We use two alternative methods to find the resonances of the plate: acoustic characterization and theoretical computation29. Figure 3b compares the resonant peaks obtained using all three methods. The resonant peaks in inverse nominal amplitude and acoustic characterization agree well with each other, and the theory agrees with the two experimental methods with a similar accuracy as has been achieved before29. This confirms that there is a relationship between the resonances of the plate and the observed movement of the objects on the plate, which provides a quick way to estimate the nominal amplitude for each note from acoustic characterization or theory. On the other hand, it also shows that objects can be moved when the plate is not in resonance, if the plate can be actuated with sufficient power.
Properties of the displacement field models
The experimentally obtained displacement field can be related to theoretically predicted Chladni figures, with significant difference. Supplementary Fig. 1 shows that some of the vector fields, for example, F#6, A6–F#7, D8–F8 and G8, are clearly asymmetric, so they cannot be constructed directly from symmetric theoretical models. The asymmetricity is attributed to the misalignment of the piezo actuator to the centre of the plate30, where even very small misalignment can cause significant asymmetricity. On the other hand, the displacement field is not very sensitive to the mass on the plate where we noticed no obvious difference in the patterns for salt and solder balls.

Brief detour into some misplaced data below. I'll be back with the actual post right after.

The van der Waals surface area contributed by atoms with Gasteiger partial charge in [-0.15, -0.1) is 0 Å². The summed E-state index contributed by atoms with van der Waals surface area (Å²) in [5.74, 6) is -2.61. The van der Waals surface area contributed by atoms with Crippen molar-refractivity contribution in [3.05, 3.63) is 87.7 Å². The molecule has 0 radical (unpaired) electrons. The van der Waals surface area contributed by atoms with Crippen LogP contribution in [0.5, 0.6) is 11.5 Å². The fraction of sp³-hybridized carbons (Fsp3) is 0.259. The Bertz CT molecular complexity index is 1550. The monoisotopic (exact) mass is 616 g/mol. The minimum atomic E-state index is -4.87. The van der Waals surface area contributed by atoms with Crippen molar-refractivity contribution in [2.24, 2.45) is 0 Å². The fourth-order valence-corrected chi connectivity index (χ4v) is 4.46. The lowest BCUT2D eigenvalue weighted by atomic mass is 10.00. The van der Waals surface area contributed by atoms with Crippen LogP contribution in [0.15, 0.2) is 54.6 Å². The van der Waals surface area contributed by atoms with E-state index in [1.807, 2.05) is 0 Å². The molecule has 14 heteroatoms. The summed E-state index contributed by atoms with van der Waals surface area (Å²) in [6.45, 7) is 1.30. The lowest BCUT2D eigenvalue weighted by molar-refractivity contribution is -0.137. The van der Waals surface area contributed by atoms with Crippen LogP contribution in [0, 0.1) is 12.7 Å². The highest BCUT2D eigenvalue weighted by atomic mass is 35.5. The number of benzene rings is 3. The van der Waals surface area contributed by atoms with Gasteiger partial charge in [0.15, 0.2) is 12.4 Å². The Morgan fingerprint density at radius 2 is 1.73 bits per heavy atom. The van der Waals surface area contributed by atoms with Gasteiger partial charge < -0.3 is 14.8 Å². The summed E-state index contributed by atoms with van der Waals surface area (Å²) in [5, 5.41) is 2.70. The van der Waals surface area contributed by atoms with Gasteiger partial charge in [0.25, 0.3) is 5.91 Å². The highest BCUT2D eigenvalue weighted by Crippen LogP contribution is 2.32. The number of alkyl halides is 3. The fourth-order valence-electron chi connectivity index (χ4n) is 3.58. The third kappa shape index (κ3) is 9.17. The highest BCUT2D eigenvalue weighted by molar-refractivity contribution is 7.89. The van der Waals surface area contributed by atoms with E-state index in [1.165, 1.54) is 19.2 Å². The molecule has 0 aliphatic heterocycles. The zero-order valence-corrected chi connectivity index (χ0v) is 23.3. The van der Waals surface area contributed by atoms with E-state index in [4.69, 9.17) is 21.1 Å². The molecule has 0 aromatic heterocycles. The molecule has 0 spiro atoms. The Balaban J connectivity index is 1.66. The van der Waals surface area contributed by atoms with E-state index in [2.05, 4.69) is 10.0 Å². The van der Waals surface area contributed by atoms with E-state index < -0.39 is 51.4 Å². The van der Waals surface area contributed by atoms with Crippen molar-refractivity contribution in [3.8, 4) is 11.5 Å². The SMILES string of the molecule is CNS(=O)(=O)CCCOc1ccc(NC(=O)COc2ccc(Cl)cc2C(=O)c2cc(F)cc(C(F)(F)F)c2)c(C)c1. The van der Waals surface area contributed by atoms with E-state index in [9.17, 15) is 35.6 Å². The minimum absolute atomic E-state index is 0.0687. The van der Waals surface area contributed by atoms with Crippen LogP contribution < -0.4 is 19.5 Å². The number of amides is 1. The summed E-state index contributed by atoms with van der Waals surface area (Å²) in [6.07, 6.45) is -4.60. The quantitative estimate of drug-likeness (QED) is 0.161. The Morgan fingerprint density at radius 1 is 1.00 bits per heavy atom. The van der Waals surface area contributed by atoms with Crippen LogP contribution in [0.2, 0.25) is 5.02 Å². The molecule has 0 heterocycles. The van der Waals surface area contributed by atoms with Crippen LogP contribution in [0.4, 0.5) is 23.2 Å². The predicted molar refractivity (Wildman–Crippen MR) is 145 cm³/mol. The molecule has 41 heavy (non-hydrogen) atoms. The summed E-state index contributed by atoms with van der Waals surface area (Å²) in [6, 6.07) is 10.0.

The goodness of fit of our displacement field model can be assessed by comparing the magnitude of un to the magnitude of e. To do this comparison, we fit a residual field function on the (p,|e|2) data for each note n using similar LOESS-regression as before (see section Displacement fields in Methods). Figure 4 and Supplementary Fig. 1 show that the displacement |un| is typically small both at a node and an antinode, but ξn is small at a node and large at an antinode. Supplementary Fig. 1 also shows that displacement |un| is mostly dominant compared with ξn for notes between F6 (1,397 Hz) and E9 (10,548 Hz); however, this depends on the particular position on the plate.